Amitabh is better than Taj Mahal, curry, kama sutra
Oxford: The name `Amitabh Bachchan` does more for India abroad than other known symbols of India`s soft power such as the Taj Mahal, curry or the Kama Sutra, according to Rachel Dwyer, an expert on Indian cinema and culture.
Delivering the Annual Distinguished Ford Lecture 2011, Dwyer, a professor based at the London-based School of Oriental and African Studies (SOAS), said that Bachchan was a "great communicator of moral sentiment" through films that had won fans far beyond India.
Bachchan, who was on a visit here on Tuesday, was the respondent to Dwyer`s lecture titled `Amitabh Bachchan: Emotion and the Star in Hindi Film`, delivered to a nearly 300-strong audience mainly comprising students and people of Indian origin in Oxford.
The lecture was sponsored by Alfred Ford and family, who support the Oxford Centre for Hindu Studies (OCHS). Alfred Ford is a great-grandson of Henry Ford, the car manufacturer and Sharmila Ford, Ford`s wife, is a member of the OCHS Board of Governors.
Dwyer noted that Bachchan was uncomfortable with the word `Bollywood`, but used the word several times in her lecture that dwelt on the importance of emotion and Bachchan`s contribution to Indian cinema in the genres of romance, comedy, and the angry young man.
Bachchan is known to prefer the use of `Indian film industry` than `Bollywood`, since the latter resonates with Hollywood. He believes that Indian films have their unique identity that need not be clubbed together with Hollywood.
It was for the first time that Bachchan`s famous dialogues and songs such as `Kabhi kabhie mere dil mein khayal ata hai` and `Kajara re` were played in the historic venue of the lecture, the Examination Schools building constructed in 1882, which is the venue of final year exams of the university students.
Dwyer used clips from films to analyse Bachchan`s career, his film-names `Vijay` and `Amit`, and said that emotion was a key feature of not only Indian films but of Indian-ness itself.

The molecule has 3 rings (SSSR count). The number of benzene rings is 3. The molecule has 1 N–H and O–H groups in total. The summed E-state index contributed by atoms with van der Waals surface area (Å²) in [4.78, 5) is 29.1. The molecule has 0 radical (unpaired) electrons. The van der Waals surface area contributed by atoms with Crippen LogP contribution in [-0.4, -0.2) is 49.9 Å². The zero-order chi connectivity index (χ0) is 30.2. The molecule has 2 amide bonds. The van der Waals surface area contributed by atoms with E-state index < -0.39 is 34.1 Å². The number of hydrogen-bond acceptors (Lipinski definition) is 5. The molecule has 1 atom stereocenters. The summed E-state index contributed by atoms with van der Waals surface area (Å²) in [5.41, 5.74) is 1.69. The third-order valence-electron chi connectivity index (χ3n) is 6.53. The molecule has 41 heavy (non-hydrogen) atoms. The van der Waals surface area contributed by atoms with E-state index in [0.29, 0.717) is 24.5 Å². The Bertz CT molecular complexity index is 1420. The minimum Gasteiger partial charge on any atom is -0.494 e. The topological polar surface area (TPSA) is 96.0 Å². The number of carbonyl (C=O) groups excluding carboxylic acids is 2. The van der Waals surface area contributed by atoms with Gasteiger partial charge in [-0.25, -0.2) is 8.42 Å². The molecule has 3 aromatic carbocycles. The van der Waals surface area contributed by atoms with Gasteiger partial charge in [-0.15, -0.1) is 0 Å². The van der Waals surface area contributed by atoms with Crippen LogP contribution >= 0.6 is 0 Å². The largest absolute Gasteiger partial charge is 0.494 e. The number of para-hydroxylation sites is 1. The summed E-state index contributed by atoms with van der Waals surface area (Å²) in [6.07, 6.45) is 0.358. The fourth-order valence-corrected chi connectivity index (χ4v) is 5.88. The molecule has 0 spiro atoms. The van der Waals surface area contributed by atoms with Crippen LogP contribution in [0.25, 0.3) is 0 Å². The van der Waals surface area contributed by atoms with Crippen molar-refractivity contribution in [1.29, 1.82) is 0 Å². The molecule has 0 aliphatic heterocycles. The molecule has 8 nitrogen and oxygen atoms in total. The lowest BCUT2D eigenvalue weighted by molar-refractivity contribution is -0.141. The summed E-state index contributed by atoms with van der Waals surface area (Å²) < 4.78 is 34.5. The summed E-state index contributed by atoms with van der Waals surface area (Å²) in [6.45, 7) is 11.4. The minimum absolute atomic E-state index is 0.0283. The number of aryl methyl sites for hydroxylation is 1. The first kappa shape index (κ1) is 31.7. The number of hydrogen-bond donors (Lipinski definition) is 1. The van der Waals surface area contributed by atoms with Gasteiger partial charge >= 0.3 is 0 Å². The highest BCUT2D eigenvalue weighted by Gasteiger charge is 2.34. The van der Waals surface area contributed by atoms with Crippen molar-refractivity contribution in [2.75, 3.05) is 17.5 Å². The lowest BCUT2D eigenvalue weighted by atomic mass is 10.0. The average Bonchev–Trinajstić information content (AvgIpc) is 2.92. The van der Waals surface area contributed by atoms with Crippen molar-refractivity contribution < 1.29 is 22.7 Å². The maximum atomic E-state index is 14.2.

Responding to the lecture, Bachchan said that since the 1950s and 1960s when Indian films were considered infra dig by parents, it had come a long way today.
"Every time a nation does well economically, many aspects such as clothing, music, food, culture suddenly become important. The west saw Indian cinema with cynicism, but now the very factors that were criticised earlier are seen as unique. There is a vast patronage to Indian cinema abroad," said Bachchan.
Reflecting on his 42 years in Indian cinema, Bachchan said, "It has been a marvellous journey. I am fortunate to have worked with people such as K A Abbas, Hrishikesh Mukherjee, Manmohan Desai, Yash Chopra, Salim-Javed. I am proud that Indian cinema has rapidly made inroads in different parts of the world."
Bachchan said Indian cinema halls symbolised the kind of integration that was fast losing ground in other parts of the world.
"When we sit, laugh, cry and enjoy the same songs, we don`t ask who is a Hindu or Muslim or Christian. There are very few such examples in the world where cinema halls bring about such integration. This is still being patronised in the spirit of togetherness, friendliness and peace," Bachchan said.
The average age of people on film sets, he said, was now 25, and added that he would enter the 70s next year. He, however, regretted that the urban youth in India today was "perhaps drifting away from the deep-rooted principle" of looking after parents.
He said his main ambition had been to earn enough to be able to look after his parents. But now the urban youth, he said, faced alienation from parents, which is why `Baghbaan`, the film in which he played the main protagonist, touched emotional chords the world over.
Speaking mainly in English to an audience that comprised many Indian-origin people who were born and brought up in Britain, Bachchan also narrated extracts from his father Harivansh Rai Bachchan`s famous poem, Madhushala, and also translated the lines into English.